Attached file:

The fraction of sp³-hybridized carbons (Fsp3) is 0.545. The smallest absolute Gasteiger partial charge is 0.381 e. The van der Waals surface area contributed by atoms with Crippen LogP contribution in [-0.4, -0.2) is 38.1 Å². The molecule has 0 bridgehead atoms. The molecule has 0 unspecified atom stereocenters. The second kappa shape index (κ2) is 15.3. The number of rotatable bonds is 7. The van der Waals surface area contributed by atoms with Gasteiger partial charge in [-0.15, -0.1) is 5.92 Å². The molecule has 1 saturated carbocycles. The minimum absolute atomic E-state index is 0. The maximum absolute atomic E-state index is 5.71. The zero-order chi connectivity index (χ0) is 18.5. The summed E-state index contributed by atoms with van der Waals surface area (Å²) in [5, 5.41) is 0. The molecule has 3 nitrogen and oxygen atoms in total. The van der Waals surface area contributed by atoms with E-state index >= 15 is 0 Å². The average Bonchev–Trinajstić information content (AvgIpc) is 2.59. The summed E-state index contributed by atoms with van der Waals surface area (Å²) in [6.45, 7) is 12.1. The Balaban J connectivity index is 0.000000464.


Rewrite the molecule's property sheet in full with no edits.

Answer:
The fraction of sp³-hybridized carbons (Fsp3) is 0.545. The smallest absolute Gasteiger partial charge is 0.381 e. The van der Waals surface area contributed by atoms with Crippen LogP contribution in [-0.4, -0.2) is 38.1 Å². The molecule has 0 bridgehead atoms. The molecule has 0 unspecified atom stereocenters. The second kappa shape index (κ2) is 15.3. The number of rotatable bonds is 7. The van der Waals surface area contributed by atoms with Gasteiger partial charge in [-0.15, -0.1) is 5.92 Å². The molecule has 1 saturated carbocycles. The minimum absolute atomic E-state index is 0. The maximum absolute atomic E-state index is 5.71. The zero-order chi connectivity index (χ0) is 18.5. The summed E-state index contributed by atoms with van der Waals surface area (Å²) in [5, 5.41) is 0. The molecule has 3 nitrogen and oxygen atoms in total. The van der Waals surface area contributed by atoms with E-state index >= 15 is 0 Å². The average Bonchev–Trinajstić information content (AvgIpc) is 2.59. The summed E-state index contributed by atoms with van der Waals surface area (Å²) in [6.45, 7) is 12.1. The Balaban J connectivity index is 0.000000464.